This week, I was tagged in a tweet by Akil Bello, asking about capacity in higher education in the US. My first response was that there was no way to measure capacity; no one asks this in federal reporting, and any way to attempt to measure it was fraught with problems. Remember this point as I attempt to do just that.
At the same time, I've been hearing more about the decreases in college enrollment nationwide, and I've wanted to respond to them and supply some context. So, I think I might be able to accomplish both with one post and one visualization.
On the latter point, you want to take a look at the first tab (across the top) Total Enrollment Trends. You can see that we have experienced some drop-off in total enrollment (gray line for totals and colored lines by segments). Hover over the lines to see how much they've changed from 1980 and from the prior year. Measured against the dramatic increase over a longer period of time, the drop-off might be viewed as a blip, or as stock market watchers might call it, a "correction." Context is important, and, of course, the Fall 2019 enrollments don't take COVID-19 into account. You can get more specific if you take out for-profits, for instance, or only look at a particular region (the differences are quite noticeable, and tend to follow population patterns) using the filters across the top.
If you want to see trends at a single institution, you can go to the tab cleverly titled Single Institution. Oregon State is listed first, but use the dropdown at the top to look at any institution of interest. Hint: to keep from scrolling, type any part of the name, like "Prince" or "Stan" or "Iowa" to reduce the list before making a selection. Look at the trend over time, and then look at the red line to see what year their maximum enrollment was or is.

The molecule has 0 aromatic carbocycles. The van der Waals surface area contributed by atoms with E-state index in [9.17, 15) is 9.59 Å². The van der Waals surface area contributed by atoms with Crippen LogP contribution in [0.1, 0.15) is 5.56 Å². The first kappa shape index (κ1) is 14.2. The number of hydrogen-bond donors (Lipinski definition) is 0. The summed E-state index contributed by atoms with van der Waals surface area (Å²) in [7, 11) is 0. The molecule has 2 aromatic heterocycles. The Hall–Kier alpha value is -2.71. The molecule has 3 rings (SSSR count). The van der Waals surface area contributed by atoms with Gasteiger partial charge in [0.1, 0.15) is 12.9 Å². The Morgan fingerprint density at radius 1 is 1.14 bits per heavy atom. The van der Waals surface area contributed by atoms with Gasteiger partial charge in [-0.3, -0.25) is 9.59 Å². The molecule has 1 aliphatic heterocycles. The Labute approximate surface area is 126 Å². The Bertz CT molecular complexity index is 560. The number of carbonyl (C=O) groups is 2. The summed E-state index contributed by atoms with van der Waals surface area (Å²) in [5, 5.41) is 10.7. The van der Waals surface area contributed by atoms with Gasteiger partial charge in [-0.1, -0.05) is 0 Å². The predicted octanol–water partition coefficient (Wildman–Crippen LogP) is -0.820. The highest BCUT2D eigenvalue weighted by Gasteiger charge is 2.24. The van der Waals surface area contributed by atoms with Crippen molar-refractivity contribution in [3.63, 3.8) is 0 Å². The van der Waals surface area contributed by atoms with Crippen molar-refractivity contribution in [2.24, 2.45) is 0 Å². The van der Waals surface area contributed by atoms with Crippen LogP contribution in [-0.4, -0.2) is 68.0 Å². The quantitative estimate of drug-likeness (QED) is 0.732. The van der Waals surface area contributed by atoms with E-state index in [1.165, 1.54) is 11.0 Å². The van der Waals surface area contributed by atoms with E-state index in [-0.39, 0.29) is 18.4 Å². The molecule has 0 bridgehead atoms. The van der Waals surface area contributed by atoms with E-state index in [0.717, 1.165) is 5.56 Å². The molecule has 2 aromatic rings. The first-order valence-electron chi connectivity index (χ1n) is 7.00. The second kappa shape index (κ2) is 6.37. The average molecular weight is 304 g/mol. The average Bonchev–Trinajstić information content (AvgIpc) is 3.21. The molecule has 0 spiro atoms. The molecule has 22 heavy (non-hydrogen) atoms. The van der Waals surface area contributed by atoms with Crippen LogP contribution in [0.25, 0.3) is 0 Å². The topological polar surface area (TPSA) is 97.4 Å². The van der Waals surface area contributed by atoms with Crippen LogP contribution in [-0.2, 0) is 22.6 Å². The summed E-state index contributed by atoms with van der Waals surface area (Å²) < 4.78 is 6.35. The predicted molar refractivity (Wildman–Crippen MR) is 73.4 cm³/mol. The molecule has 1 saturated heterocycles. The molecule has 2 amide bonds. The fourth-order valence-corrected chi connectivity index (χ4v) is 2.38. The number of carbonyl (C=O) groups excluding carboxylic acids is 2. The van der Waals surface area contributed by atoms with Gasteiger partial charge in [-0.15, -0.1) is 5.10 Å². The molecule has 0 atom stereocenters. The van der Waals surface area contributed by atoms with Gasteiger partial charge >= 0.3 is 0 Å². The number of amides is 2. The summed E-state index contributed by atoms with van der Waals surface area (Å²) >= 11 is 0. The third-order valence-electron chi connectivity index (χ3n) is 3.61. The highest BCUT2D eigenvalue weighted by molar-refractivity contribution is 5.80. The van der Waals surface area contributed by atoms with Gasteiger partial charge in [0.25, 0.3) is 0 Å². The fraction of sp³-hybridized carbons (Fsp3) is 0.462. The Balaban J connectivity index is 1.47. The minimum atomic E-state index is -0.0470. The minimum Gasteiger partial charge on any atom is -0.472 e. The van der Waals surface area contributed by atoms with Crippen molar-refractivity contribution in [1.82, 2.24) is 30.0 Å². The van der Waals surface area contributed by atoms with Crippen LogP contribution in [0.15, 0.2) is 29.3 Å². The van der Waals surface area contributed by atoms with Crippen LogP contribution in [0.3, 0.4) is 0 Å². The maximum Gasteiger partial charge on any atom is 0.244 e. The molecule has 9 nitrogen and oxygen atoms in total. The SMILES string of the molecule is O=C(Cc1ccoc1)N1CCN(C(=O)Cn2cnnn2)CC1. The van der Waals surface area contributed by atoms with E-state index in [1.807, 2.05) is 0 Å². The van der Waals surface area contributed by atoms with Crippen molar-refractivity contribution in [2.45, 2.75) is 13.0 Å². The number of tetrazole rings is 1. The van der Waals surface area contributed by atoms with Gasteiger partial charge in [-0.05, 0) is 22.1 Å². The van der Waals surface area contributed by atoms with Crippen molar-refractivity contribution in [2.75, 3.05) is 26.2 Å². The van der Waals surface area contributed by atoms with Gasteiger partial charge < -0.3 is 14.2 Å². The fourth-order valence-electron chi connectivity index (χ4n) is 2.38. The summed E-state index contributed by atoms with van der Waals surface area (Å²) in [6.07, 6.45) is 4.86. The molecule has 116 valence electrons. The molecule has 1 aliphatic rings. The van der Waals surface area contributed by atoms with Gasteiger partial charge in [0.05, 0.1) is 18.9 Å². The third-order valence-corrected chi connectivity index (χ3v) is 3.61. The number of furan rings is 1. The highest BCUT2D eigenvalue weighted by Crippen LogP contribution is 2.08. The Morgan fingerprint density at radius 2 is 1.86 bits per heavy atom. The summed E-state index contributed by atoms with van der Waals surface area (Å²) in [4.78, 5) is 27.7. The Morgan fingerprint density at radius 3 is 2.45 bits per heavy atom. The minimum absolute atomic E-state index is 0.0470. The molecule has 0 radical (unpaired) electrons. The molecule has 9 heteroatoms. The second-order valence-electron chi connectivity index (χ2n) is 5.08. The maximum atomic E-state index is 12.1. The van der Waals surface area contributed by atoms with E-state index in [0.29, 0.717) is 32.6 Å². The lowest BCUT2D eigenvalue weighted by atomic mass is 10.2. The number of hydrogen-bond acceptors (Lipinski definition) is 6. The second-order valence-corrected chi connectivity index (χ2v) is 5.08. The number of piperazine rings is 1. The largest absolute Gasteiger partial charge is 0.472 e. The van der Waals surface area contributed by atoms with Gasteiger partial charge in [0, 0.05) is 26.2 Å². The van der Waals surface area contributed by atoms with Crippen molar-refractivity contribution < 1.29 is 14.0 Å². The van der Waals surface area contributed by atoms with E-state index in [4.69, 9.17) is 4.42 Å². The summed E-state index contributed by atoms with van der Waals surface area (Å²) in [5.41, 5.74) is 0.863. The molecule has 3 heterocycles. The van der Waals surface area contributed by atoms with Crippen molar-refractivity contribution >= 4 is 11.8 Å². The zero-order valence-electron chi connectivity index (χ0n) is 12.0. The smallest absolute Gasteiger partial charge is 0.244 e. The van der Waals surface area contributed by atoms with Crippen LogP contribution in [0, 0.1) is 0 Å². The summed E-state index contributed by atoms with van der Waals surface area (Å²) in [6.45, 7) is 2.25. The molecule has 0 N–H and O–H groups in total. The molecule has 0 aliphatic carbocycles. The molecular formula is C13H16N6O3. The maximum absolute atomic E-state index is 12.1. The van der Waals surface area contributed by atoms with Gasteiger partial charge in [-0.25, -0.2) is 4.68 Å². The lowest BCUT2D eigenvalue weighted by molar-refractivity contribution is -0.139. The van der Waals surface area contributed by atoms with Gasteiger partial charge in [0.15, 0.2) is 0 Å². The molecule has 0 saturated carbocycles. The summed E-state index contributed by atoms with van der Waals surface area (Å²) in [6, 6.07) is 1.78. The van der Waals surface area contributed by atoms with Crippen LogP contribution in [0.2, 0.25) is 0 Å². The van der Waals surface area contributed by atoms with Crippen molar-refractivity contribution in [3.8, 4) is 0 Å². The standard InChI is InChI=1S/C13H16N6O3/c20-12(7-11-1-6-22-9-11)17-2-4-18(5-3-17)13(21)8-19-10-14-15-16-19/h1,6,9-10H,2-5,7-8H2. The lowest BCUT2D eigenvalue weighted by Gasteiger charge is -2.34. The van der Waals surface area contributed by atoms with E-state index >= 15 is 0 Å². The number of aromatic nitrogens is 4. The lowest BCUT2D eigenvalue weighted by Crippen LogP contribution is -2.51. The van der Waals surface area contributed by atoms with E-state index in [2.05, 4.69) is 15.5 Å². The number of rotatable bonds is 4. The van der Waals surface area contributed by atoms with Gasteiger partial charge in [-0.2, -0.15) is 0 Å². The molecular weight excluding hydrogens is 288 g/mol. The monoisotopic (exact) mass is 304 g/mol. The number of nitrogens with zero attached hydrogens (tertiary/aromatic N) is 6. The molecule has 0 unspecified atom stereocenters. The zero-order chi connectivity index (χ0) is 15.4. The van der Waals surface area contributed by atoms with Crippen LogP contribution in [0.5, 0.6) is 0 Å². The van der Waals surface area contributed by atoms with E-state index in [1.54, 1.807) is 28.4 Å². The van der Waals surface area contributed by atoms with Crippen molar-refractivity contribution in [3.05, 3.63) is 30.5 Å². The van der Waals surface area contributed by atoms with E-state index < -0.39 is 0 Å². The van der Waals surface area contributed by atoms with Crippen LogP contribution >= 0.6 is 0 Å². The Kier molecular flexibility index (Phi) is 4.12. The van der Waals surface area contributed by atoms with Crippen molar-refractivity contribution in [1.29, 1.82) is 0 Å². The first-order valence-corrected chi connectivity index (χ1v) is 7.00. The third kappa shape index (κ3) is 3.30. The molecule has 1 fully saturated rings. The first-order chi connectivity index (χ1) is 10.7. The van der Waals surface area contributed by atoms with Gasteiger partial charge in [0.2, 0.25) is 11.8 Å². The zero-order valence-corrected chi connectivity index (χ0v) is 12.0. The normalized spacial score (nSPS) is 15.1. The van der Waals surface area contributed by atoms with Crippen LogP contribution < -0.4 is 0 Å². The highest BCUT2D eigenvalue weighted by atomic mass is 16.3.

Finally, the question from the esteemed Mr. Bello: There is, as I indicated, no way to measure capacity, but if you make a few assumptions, you might be able to get close. Assume that no college has decreased capacity over the last 40 years; that they can go back to their peak enrollment. Then, take a look at what their peak enrollment was, and assume that it's not a zero-sum game: That all institutions could, in fact, independently enroll that many regardless of what their competitors do. Assume they want to, or would get back to that number if they could. Assume (because my skills are not great in writing code) that every college showing enrollment data in any year is still open (which of course is wrong, but I think we can also assume that smaller institutions are the ones that have closed, and thus the numbers won't throw everything out of whack). That's what I did.
Look at the tab Maximum by Type with Selected Years: Akil's question was about capacity and the ability to expand at the most selective institutions (and, presumably, for undergraduates). You can use the filters in any combination to look at Carnegie Types, Region, or Selectivity Bands. This suggests that if every college returned to its historic peak capacity, we could enroll about 21.6 million undergrads and 3.9 million graduates.
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